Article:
Monday 16 November 2009

Blue suit fabric - discovery

Now I am back working on my Tennant Suit, a series of happy coincidences arrived at an amazing discovery.

I had recently finished a pair of Season 19 Five Trousers for a client, and with a lot of uncertainly over postal strikes in the UK, I was reluctant to post them to him fearing they may become part of the mountains of undelivered mail that have been collecting in sorting depots over the preceding few weeks.
Luckily my client only lived the other side of London, and given he had an interest in the fabric sellers based in Soho, we decided the best thing to do was meet up for a joint trip around the shops and to hand over the trousers in person.
Irritatingly a combination of freelance work placements and my need to attend college in Hemel Hempstead prevented us from meet as soon as we had hoped, so credit must go to my client’s patience while we waited for a mutually convenient day to happen, and today (16th October) was finally that day!

We meet just after lunch in a Starbucks on Wardour Street and had a good chat about Who costumes before setting out on our tour.
First stop was Kliens (see left), where I needed some 4-Part Hook and Eye Trouser Fastenings for another pair of Five Trousers I was working on.
Kliens is a great little shop for hard to find professional quality haberdashery.
One range they do have which I find an inspiration for a future project is of frog fastenings (see right), like those used on Jon Pertwee’s smoking jackets and Inverness Capes. (see right, inset)
Knowing I have a reliable source of these makes creating these garments all the more tempting, and as you may have read, I plan to do so in my Tailoring Class in the near future.

We carried on our journey, taking in a number of shops, with a shortlist of fabrics we wanted to try and track down, such as the houndstooth check used for Tom Baker’s waistcoat (see below, left); various velvets and tartans for Jon Pertwee’s costume (see below, centre); we well as the elusive beige fabric for the Five Coat I am also working on right now (see below, right).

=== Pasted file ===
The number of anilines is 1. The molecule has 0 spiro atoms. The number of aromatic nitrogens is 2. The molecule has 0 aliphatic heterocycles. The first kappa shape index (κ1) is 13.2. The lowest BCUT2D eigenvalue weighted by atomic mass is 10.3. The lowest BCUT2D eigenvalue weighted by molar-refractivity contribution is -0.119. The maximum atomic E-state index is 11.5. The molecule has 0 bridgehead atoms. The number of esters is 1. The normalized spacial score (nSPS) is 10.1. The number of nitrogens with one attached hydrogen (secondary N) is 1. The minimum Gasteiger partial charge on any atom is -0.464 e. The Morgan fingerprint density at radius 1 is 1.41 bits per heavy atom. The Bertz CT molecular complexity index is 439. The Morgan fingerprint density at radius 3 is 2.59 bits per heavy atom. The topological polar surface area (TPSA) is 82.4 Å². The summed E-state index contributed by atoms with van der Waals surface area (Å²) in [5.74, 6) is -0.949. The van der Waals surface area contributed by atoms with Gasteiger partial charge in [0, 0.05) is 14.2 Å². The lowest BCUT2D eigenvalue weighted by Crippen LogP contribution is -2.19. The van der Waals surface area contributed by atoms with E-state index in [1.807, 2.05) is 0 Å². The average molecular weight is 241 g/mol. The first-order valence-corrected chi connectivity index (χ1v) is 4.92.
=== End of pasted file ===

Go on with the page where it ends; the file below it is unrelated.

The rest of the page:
But while looking around, I can across something I was not expecting to find . . .
Blue Pinstripe fabric
In the pursuit of perfection, it is easy to spend inordinate amounts of time searching for a match for a screen-used material and ultimately not find it.

A case in point is the blue pinstripe Tennant suit material.
As part of the costume display at the recent Earl’s Court exhibition, there was a board showing the blue suit with a swatch of the material used (see right).
It revealed something quite interesting. There were actually two swatches: one was as seen in the series; the other was much lighter blue with bright red pinstripes and was labeled ‘ORigiNaL FABRiC’.

This was because it had been over-dyed with a darker blue to arrive at the screen used colour (see left). This seriously complicate matters, as it means it does not exist as screen-seen, but would have to be found as it was woven and then over-dyed to get a match, and that would be hit and miss until it was done right.

Well, in one of the shops we looked through in Soho, I found two short rolls of blue cotton fabric with a bright red pinstripe, just like the small swatch in the exhibition!

The cotton seemed very lightweight, and not like a suiting fabric at all.

It was quite an exciting find, but I reserved a little caution, as I could be wildly out, so will wait til I get home, but I thought it looked good.

When I got it home, the first thing I did was compare it to the fabric swatch I have of the GAP Trousers, which is the exact source of the brown suit material.
The first thing I notice is that the stripes are a different spacing, being wider. Oh well I thought. (see below - click to enlarge)

But then I took a closer look at the two suits, especially focusing the breast box pocket. What caught my eye was that the width of the flap above the pocket on brown suit spans eleven pinstripes (see below, top), but the blue spans nine (see below, bottom).

Comparing the spacing of the stripes between my two fabrics, I find that nine pinstripes on the blue match to eleven on the brown – exactly as I could see in the photos.
In fact, looking at the rest of the body of the screen-used suits, knowing what I have now found, I can see the stripes do look closer together on the brown suit compared to the blue.

Maybe this IS the right fabric after all.

All I need to do now is see if I can over-dye it to match the real suit. Watch this space . . . .


  1. Recently had the blue made through Magnoli and it's pretty close. Just need to dye it darker. What are your suggestions? A rit dye of navy blue applied or something else?


  2. It's a shame Magnoli couldn't just get the colour right straight off.

    Inadequate research I guess!

  3. just dye it in half a bottle of navy RIT, and two and a half gallons of water. The red will stay bright.

  4. Well.... bright enough to see that it looks like the suit now.